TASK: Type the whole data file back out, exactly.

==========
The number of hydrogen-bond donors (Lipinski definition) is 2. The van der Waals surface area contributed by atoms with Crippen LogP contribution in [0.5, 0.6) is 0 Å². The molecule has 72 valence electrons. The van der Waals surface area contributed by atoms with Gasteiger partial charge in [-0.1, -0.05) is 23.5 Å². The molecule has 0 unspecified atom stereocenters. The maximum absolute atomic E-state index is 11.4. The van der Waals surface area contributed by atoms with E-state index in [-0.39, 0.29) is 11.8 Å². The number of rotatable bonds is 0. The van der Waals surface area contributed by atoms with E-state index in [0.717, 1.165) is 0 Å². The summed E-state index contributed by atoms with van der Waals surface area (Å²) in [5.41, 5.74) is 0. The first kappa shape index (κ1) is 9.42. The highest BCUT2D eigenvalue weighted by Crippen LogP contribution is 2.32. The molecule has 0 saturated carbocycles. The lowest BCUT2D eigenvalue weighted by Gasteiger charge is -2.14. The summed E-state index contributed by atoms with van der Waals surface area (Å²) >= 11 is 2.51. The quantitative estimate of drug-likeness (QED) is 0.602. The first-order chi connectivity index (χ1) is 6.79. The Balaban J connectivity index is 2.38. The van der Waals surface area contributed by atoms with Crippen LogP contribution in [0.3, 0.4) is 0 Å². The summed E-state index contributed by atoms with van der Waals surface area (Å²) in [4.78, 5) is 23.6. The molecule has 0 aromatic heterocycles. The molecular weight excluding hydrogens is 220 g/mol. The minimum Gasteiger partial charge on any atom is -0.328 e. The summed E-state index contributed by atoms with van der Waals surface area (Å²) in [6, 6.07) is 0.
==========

The number of hydrogen-bond donors (Lipinski definition) is 2. The van der Waals surface area contributed by atoms with Crippen LogP contribution in [0.5, 0.6) is 0 Å². The molecule has 72 valence electrons. The van der Waals surface area contributed by atoms with Gasteiger partial charge in [-0.1, -0.05) is 23.5 Å². The molecule has 0 unspecified atom stereocenters. The maximum absolute atomic E-state index is 11.4. The van der Waals surface area contributed by atoms with E-state index in [-0.39, 0.29) is 11.8 Å². The number of rotatable bonds is 0. The van der Waals surface area contributed by atoms with E-state index in [0.717, 1.165) is 0 Å². The summed E-state index contributed by atoms with van der Waals surface area (Å²) in [5.41, 5.74) is 0. The first kappa shape index (κ1) is 9.42. The highest BCUT2D eigenvalue weighted by Crippen LogP contribution is 2.32. The molecule has 0 saturated carbocycles. The lowest BCUT2D eigenvalue weighted by Gasteiger charge is -2.14. The summed E-state index contributed by atoms with van der Waals surface area (Å²) >= 11 is 2.51. The quantitative estimate of drug-likeness (QED) is 0.602. The first-order chi connectivity index (χ1) is 6.79. The Balaban J connectivity index is 2.38. The van der Waals surface area contributed by atoms with Crippen LogP contribution in [0.3, 0.4) is 0 Å². The summed E-state index contributed by atoms with van der Waals surface area (Å²) in [4.78, 5) is 23.6. The molecule has 0 aromatic heterocycles. The molecular weight excluding hydrogens is 220 g/mol. The minimum Gasteiger partial charge on any atom is -0.328 e. The summed E-state index contributed by atoms with van der Waals surface area (Å²) in [6, 6.07) is 0.